When a student has information about her thinking (metacognitive knowledge), she is able to use this information to direct or regulate her learning. Ann Brown and her colleagues (1983) describe three ways we direct our own learning:

  • Planning approaches to tasks – identifying the problem, choosing strategies, organizing our thoughts, and predicting outcomes
  • Monitoring activities during learning – testing, revising, and evaluating the effectiveness of our strategies
  • Checking outcomes – evaluating the outcomes against specific criteria of efficiency and effectiveness

Good metacognitive thinkers are also good intentional learners. That is, they are able to direct their learning in the proper ways to build understanding. They know when to use strategies and how to use them (Bereiter & Scardamalia, 1989).

A Culture of Metacognition in the Classroom

A number of conditions support a metacognitive classroom environment (from Bransford et al, 2000).

  • Knowledge-centered classrooms focus on meaningful, powerful, nontrivial activities. When students are asked to engage in activities that build on their previous knowledge, challenge them with complex tasks, and require active sense-making, they are more likely to see the utility of being reflective and strategic learners.
  • Learning-centered classrooms take into account students' current knowledge, skills, attitudes, and beliefs.
  • Assessment in a learning- and knowledge-centered classroom helps students reflect on what they know, care about, and are able to do. It not only helps learners develop an awareness of themselves, but also give learning-centered teachers valuable information for their instruction. Using activities such as self-assessment, peer assessment, and teacher assessment gives students frequent feedback about their effectiveness of thinking.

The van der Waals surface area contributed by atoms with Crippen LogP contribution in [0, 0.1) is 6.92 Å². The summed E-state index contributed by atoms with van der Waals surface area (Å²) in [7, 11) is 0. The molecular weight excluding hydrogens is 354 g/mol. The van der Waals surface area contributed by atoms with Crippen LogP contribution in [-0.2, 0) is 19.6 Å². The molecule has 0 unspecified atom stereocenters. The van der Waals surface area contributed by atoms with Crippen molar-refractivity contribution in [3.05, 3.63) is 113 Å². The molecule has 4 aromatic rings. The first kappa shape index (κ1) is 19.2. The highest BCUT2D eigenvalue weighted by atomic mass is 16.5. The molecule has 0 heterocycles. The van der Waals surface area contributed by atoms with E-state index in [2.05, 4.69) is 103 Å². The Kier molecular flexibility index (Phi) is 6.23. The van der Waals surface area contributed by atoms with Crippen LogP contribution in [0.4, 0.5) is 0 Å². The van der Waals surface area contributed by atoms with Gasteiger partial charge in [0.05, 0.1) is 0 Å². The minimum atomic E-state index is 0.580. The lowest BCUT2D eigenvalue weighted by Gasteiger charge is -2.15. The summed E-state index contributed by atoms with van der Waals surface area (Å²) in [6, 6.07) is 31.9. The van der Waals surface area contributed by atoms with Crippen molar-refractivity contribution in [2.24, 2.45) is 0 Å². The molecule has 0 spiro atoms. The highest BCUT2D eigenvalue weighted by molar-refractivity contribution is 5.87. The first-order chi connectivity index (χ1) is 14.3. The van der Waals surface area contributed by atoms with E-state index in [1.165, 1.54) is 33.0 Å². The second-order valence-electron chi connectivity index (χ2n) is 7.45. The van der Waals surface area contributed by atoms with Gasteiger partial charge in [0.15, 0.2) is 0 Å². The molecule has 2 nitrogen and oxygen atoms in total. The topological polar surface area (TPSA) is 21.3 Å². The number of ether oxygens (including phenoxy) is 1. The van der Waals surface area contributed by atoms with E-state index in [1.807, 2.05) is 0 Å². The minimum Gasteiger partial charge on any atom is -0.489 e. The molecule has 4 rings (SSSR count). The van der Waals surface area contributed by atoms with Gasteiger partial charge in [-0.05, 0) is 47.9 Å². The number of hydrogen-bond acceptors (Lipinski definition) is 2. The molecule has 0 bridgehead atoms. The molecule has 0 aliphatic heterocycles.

• Formative Assessment involves opportunities for feedback in the midst of an activity, so it is useful to direct further learning.

Metacognitive learning is supported by a culture that encourages and recognizes the importance of revision. When students are given feedback with the purpose of redirecting and revising their work – rather than to simply assign a grade – they have the opportunity to revisit their work with greater understanding. When a teacher provides clear expectations in terms of how she evaluates student work and provides models and examples that give students a sense of the goals they are striving for, students are empowered to take on more responsibility and ownership in their learning.

Strategies for Learning

Teachers who are developing metacognitive skills in the classroom help students incorporate active reflection in their learning. They model and scaffold the processes of reflection, questioning, evaluating, and other thinking strategies that may not come naturally. The strategies below include opportunities to reflect on learning and to learn to regulate or direct one's work:

  • Predicting outcomes
  • Evaluating work
  • Self-assessing
  • Self-questioning
  • Selecting strategies
  • Using directed or selective thinking
  • Using discourse
  • Critiquing
  • Revising


Activities that encourage a reflective and strategic stance toward learning should be embedded in the regular activities of the classroom. When teachers make aspects of learning and problem solving visible, and help students identify their own strengths and strategies, they can have a lasting impact on how their students learn once they leave the classroom.